As the U.S. moves to open ANWR to drilling, Canada says ‘not so fast’

The Porcupine Caribou herd in the Arctic National Wildlife Refuge’s coastal plain. (Photo courtesy U.S. Fish and Wildlife Service)

Congress has voted to allow oil development in the Arctic National Wildlife Refuge, but drilling opponents haven’t given up. As part of their strategy going forward, they’re looking beyond Washington, D.C. and across the U.S.-Canada border for support.

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Canada has a long history of opposing oil development in ANWR. That opposition comes down to the caribou.

“If there is development in this area and when we do lose the caribou, that will be a significant channel of life that will have dried up and shut down forever,” Dana Tizya-Tramm, a Vuntut Gwitchin council member in Canada’s Yukon Territory, said. “My people will remember the death of the caribou and the death of this area for thousands of years.”

The Porcupine Caribou Herd migrates into Canada and is hunted by the Gwitchin who live there. Like the Gwich’in in Alaska, Tizya-Tramm believes any disturbance of the herd’s calving grounds in the refuge is a threat to his community.

This is not a new issue. In 1987, the United States signed a treaty with Canada, requiring both countries to “avoid or minimize activities” that would disrupt the Porcupine Caribou Herd. Now, as the Trump administration pursues oil development in the Refuge, Tizya-Tramm said the agreement means the U.S. is obligated to consult with Canada before it drills there.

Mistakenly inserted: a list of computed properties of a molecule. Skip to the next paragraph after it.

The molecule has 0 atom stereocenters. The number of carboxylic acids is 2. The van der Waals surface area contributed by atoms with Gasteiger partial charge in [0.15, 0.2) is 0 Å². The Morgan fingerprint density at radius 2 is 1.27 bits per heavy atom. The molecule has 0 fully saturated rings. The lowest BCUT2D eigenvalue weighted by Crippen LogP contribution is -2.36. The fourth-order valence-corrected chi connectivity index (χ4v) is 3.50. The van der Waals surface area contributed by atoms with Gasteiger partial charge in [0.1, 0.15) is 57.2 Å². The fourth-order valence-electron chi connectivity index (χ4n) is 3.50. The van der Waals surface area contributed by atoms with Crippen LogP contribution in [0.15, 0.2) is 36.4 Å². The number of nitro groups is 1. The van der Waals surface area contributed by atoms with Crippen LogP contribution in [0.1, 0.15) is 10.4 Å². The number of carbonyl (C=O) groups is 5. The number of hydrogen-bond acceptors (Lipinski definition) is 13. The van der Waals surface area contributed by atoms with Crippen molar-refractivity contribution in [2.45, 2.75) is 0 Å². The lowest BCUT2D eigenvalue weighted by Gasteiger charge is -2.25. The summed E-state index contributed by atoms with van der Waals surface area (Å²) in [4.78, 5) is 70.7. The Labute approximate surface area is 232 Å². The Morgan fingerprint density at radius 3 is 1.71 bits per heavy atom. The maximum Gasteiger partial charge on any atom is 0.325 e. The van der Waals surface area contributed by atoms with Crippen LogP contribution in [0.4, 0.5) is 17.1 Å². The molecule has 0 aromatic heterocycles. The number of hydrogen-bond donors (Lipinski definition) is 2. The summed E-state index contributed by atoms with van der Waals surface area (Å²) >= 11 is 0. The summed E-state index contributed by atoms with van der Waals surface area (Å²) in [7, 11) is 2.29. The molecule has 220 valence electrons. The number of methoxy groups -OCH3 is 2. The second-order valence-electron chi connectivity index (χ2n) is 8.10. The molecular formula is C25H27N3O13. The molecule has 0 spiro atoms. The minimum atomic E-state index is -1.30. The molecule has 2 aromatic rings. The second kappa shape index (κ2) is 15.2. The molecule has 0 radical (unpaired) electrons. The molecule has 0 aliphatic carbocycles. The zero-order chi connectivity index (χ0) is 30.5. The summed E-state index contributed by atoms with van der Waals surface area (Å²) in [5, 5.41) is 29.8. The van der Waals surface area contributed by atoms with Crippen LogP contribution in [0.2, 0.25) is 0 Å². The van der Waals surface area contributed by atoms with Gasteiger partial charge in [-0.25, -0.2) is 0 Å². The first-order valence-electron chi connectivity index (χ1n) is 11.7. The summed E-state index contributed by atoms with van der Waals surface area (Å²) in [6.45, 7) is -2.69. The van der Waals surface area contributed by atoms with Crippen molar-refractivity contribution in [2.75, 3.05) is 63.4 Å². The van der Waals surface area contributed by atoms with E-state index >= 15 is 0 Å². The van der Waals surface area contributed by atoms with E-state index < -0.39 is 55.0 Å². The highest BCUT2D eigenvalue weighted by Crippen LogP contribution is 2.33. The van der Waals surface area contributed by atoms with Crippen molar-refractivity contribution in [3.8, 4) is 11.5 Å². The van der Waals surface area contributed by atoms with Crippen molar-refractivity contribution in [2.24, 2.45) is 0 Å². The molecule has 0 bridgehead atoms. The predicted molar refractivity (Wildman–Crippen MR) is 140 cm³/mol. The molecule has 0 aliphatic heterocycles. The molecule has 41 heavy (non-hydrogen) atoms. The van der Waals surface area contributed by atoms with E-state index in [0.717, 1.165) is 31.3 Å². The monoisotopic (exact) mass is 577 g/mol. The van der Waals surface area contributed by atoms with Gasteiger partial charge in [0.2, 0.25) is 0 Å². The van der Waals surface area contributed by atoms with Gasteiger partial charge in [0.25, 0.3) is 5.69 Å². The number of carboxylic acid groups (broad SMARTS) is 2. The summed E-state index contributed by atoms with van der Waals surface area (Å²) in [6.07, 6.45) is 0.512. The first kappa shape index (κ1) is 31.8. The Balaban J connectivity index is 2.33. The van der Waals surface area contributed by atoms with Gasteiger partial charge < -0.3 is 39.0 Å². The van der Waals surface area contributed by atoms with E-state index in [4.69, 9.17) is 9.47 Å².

“We really have a legitimate voice here…that belongs in this issue,” Tizya-Tramm said.

Canada’s leadership agrees — its position is that the Porcupine Caribou Herd’s habitat should be permanently protected. In an emailed statement, Colin Shonk, a spokesperson for the Canadian Embassy, said, “the federal, territorial and Indigenous governments in Canada are united in their commitment to conservation of the herd and its habitat.”

“We remain committed to the implementation of the 1987 Agreement between Canada and the U.S. to protect the herd,” Shonk said.

Environmental groups in the U.S. see the treaty as a way to stall the push for oil development in the refuge.

“Certainly the Canadians have made it clear that they expect the treaty to be observed and implemented,” Mike Anderson, a lawyer with the Wilderness Society in Seattle, said. “This is not what necessarily the Trump administration wants, in terms of their rushed timeline.”

Anderson said if the U.S. abides by the treaty, it will have to take a careful look at potential impacts on the Porcupine Herd. And that, he hopes, will spur Congress to reconsider whether drilling should be allowed. But Anderson acknowledges the treaty has limits — he said the final decision will be up to the U.S.

Jutta Brunnée, a professor and an expert in international environmental law with the University of Toronto, agrees. Brunnée says the agreement is legally binding, and its strength lies in the requirement for the U.S. to “promptly” consult with Canada if the herd is significantly harmed.